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What is co-parenting? Co-parenting describes a parenting situation where the parents are not in a marriage, cohabitation or romantic relationship with one another. The term ‘co-parent’ may also be used to describe a situation where, following divorce or separation, the child’s parents seek to maintain equal or equivalent responsibility for the child’s upbringing.

The principle of co-parenting states that a child has always and in any case the right to maintain a stable relationship with both parents, even if they are separated or divorced, unless there is a recognized need to separate him/her from one or both parents. Such a right is based on the concept that to be a parent is a commitment that an adult takes with respect to his/her children, not to the other parent, so that it cannot and must not be influenced by any kind of separation among parents.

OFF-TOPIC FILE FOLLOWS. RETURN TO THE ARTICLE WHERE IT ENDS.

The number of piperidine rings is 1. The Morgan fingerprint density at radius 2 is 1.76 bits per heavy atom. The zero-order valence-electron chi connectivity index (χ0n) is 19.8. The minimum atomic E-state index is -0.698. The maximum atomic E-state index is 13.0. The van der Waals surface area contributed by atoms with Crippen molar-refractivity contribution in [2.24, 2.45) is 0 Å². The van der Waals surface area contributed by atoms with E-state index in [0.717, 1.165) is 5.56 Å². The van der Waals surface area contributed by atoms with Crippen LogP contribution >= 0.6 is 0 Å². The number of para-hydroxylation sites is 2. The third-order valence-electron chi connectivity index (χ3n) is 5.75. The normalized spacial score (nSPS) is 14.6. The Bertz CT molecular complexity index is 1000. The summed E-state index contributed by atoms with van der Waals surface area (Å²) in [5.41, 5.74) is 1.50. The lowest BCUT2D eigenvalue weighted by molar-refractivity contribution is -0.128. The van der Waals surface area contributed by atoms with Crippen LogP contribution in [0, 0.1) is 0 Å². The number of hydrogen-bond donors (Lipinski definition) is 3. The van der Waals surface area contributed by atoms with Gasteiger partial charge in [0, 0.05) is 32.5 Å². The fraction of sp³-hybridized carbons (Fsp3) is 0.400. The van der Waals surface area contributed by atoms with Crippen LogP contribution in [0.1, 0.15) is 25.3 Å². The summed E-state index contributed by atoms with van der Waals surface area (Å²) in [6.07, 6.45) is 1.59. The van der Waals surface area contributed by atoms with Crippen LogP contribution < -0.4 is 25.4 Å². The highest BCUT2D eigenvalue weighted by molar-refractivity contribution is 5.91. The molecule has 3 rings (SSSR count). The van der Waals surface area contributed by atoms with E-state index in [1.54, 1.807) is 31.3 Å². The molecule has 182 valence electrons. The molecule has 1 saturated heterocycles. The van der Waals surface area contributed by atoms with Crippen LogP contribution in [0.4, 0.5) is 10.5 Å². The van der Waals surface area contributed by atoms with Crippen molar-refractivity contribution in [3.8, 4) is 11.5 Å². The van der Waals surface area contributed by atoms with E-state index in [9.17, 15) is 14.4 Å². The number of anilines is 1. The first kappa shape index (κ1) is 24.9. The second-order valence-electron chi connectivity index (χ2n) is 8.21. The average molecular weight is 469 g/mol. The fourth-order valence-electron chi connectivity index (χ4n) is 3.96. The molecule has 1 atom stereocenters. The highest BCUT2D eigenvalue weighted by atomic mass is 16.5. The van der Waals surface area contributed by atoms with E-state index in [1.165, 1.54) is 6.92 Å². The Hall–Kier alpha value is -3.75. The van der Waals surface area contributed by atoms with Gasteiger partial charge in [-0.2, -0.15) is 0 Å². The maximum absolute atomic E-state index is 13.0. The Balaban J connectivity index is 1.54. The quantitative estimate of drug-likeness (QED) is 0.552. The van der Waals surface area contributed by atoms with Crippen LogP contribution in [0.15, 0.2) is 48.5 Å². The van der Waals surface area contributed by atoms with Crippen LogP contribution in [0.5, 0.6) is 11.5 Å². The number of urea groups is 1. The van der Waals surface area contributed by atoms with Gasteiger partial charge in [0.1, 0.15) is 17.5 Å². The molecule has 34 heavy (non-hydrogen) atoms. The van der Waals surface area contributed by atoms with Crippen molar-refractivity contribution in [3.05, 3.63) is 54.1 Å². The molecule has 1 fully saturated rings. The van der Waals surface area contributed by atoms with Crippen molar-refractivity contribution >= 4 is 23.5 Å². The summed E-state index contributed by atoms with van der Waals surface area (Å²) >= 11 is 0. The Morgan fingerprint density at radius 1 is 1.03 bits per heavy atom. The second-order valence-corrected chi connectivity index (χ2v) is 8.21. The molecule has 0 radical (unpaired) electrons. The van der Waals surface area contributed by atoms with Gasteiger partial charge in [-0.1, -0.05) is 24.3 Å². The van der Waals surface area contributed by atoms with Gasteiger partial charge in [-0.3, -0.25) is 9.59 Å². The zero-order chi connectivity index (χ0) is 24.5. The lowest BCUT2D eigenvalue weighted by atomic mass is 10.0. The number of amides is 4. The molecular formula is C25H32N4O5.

How to co-parent After divorce, the role of spouse ends, yet the role of parent continues. You may find it helpful to stop and think about the following questions: • How can I be involved in my child’s life? • How do I manage parenting if my former spouse and I can’t get along? • How can I get along with my former spouse well enough to parent our children together?

Co-parenting means both parents play an active role in their children’s day-to-day lives. The key to successful co-parenting arrangements is how well the parents function. What works best for some divorced parents may not work well for others.